The U.S. Department of Labor July 19 announced a notice of proposed rulemaking to clarify the personal protective equipment standard for the construction industry.
The current standard does not state clearly that PPE must fit each affected employee properly, which the Occupational Safety and Health Administration’s general industry and maritime standards do. The proposed change would clarify that PPE must fit each employee properly to protect them from occupational hazards.
The failure of standard-sized PPE to protect physically smaller construction workers properly, as well as problems with access to properly fitting PPE, have long been safety and health concerns in the construction industry, especially for some women. The proposed rule clarifies the existing requirement, and OSHA does not expect the change will increase employers’ costs or compliance burdens. The proposed revision would align the language in OSHA’s PPE standard for construction with standards for general industry and maritime.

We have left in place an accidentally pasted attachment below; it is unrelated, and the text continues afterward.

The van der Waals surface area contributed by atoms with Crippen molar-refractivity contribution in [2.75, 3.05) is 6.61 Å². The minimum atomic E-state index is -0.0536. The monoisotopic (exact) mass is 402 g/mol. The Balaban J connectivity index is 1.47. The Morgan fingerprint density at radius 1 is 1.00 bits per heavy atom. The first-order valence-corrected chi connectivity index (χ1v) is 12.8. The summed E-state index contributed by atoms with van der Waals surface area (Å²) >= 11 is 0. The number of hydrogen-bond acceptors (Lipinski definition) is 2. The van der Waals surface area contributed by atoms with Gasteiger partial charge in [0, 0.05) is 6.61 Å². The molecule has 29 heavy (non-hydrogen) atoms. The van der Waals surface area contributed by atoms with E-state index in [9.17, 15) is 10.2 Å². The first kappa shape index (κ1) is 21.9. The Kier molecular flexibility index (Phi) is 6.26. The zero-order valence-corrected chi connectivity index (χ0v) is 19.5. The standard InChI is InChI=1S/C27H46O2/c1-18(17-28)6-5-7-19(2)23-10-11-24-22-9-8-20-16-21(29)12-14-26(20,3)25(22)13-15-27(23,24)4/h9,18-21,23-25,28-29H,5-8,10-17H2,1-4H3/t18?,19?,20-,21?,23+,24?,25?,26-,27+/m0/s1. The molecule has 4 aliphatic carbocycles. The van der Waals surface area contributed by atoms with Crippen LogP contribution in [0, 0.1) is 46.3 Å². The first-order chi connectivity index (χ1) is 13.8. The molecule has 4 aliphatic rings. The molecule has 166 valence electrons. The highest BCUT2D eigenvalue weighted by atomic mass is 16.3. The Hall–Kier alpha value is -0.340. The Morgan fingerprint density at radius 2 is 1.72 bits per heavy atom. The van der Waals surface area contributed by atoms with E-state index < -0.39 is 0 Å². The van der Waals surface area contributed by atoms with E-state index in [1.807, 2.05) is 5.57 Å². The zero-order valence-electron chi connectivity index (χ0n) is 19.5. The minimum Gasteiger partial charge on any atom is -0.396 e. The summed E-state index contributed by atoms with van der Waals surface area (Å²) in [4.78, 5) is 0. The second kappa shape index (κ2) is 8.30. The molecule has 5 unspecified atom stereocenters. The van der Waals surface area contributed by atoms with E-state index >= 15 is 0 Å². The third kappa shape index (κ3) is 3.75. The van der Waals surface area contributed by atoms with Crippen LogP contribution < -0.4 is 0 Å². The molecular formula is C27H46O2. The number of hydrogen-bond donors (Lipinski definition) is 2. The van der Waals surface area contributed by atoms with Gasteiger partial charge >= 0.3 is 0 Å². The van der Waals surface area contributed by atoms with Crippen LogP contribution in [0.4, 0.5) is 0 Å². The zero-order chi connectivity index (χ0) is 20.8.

“If personal protective equipment does not fit properly, an employee may be unprotected or dangerously exposed to hazards and face tragic consequences,” explained Assistant Secretary for Occupational Safety and Health Doug Parker. “We look forward to hearing from stakeholders on this important issue as we work together to ensure that construction workers of all genders and sizes are fitted properly with safety gear.”
Submit comments and hearing requests online using the Federal eRulemaking Portal and reference Docket No. OSHA-2019-0003. Read the Federal Register notice for details. Comments and hearing requests must be submitted by Sept. 18, 2023.
PPE must fit properly to provide adequate protection to employees. Improperly fitting PPE may fail to provide any protection to an employee, present additional hazards, or discourage employees from using such equipment in the workplace.